There’s a handful of folks out in the world that think the bourbon boom is done. A report this past week loosely attempted to make this point, noting that Brown-Forman saw sales of its Jack Daniel’s whiskey fall one whole percent in the first half of this year (of course, they also rose nine percent last year). The report further went on to note that other popular brands such as Woodford Reserve and Old Forester saw three percent and five percent drops respectively. That’s all with a backdrop of having risen thirty nine percent collectively in the preceding year. Although sales may have softened in what feels like an inconsequential way for these brands, it’s highly unlikely that consumers are taking the dollars they may have spent on bourbon and spending those dollars on some other spirit like tequila or scotch or even on anything else as far as that goes. The fact of the matter is that there is a load of good bourbon on the market with new brands and expressions popping up all the time and folks are likely just reallocating their dollars towards other great brownwater.
In the last few weeks, Old Forester (also owned by Brown-Forman) released a limited edition twelve-and-a-half-year-old bourbon in a custom decanter in celebration of its 150th anniversary which, by the way, occurred in 2020…They originally were slated to be served at special tastings and events but, there was of course that little pandemic thing that threw off their plans, and long story short the 150 decanters that had been held in storage finally made their way out into the world. Priced at $2,500 per bottle, they sold out in fourteen minutes. Another 500 were given out to family and partners, and they’ve already been hitting the secondary with the latest Bourbon Blue Book pricing putting them at just shy of seven thousand dollars. Frankly, I’m surprised it took fourteen minutes for these to sell out, but I think it goes to show that even for such an expensive offering the demand remains ridiculously strong.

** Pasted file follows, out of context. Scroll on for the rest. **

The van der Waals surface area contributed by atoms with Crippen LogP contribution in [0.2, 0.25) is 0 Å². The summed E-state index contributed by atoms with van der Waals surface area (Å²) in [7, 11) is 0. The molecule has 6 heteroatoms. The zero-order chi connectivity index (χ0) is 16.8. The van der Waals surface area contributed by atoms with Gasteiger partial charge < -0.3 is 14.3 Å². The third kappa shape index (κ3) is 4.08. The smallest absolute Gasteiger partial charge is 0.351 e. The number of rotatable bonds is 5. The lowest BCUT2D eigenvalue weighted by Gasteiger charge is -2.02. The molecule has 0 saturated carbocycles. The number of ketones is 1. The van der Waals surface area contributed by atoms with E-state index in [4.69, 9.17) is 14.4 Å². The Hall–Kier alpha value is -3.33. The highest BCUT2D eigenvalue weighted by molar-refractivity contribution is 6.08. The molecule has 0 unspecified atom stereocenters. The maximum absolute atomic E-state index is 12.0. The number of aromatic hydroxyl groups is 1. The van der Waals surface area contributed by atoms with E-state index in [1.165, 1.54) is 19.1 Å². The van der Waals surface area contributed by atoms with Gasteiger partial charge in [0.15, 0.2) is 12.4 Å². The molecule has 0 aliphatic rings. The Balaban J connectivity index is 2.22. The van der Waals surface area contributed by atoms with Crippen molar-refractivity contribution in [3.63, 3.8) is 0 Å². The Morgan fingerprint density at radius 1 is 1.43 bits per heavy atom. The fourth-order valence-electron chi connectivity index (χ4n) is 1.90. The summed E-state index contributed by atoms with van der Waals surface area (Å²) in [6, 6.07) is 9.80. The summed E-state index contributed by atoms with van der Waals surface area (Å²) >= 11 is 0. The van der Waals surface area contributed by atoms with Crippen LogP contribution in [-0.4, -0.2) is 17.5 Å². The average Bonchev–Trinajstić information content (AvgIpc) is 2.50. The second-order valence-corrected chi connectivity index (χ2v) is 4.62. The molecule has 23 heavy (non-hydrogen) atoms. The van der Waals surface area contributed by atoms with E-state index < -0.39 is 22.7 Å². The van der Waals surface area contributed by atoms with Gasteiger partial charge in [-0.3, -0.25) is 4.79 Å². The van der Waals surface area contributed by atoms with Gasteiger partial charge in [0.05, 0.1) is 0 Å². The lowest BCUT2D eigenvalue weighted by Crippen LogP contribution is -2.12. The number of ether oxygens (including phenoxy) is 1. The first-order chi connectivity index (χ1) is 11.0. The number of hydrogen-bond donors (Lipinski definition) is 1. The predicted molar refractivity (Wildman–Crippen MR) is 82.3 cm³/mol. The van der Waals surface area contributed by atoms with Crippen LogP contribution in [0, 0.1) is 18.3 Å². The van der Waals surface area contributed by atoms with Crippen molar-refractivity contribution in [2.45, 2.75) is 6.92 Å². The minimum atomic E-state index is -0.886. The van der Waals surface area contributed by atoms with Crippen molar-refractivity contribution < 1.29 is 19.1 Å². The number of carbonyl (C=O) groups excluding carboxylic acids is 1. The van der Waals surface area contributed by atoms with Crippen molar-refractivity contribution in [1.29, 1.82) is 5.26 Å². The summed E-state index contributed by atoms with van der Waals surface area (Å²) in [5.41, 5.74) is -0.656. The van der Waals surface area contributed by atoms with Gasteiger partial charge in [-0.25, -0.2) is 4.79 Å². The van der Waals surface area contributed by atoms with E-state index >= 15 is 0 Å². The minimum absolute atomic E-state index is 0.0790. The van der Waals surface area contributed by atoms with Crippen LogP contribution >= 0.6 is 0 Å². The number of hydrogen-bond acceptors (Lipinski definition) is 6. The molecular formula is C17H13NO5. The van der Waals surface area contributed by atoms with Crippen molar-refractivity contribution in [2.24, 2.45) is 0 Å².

Bolstering the underlying demand for allocated bourbon, in the past two weeks alone we’ve seen just over thirty thousand searches on the Bourbon Blue Book for pricing information on coveted bottles of brownwater…of course, the average consent rate for accepting cookies which allows us to understand user behavior is about thirty percent, so the number is probably closer to one hundred thousand by that logic. It doesn’t matter whether you’re using the upper or lower bound, that’s a lot of Bourboneur’s out there making sure they have the latest and most accurate pricing data on nearly 2,000 bottles of coveted brownwater, be that bourbon or rye. That metric only grows each month as more and more people catch on to the fact that good data is valuable and that it’s saving a lot of people a lot of money.
In another more anecdotal line of evidence, trolling through the multitude of bourbon related Facebook groups, there’s still plenty of pictures of people camped out in front of store x, y or z, sometimes overnight even, waiting for a purported bourbon drop or opportunity to buy an allocated bottle. I received just this week an email alerting me that I would have the opportunity to buy a bottle of Weller 12 from a regional chain. There are a whole 35 bottles up for grabs they note and they’ll be offered on a first-come-first-serve basis to their members who’d achieved status with the store. Although I enjoy Weller 12, I can almost guarantee that there’s going to be a hundred folks lined up at the crack of dawn in hopes of landing this bottle at the forty some odd bucks it retails for.
It’s abundantly clear that America’s native spirit is still in demand, despite small pull backs on pricing for some allocated bottles on the secondary market. This isn’t exactly a bourbon only phenomenon, and is in line with a reported decline more broadly in luxury goods as a whole. At the end of the day, allocated bottles that commanded a premium on the secondary market are still commanding a premium, and sure maybe a few bottles have dropped ten or twenty bucks in price. The demand for those bottles and the appeal of bourbon overall, however, have not decreased. Consumers scrutiny over how they apportion their hard-earned dollars however continues to be strained by a backdrop of economic factors that put buying that E.H. Taylor Barrel Proof that drinks like a dream against other more pressing purchases like chicken for dinner, with chicken prices now hitting record highs due to inflation and other market factors.
At the end of the day, it’s all meant to be drank, savored, and shared. If you’ve got an unopened bottle sitting around, perhaps this week it’s time to pull it down, open it and enjoy it with some friends or neighbors. Cheers!
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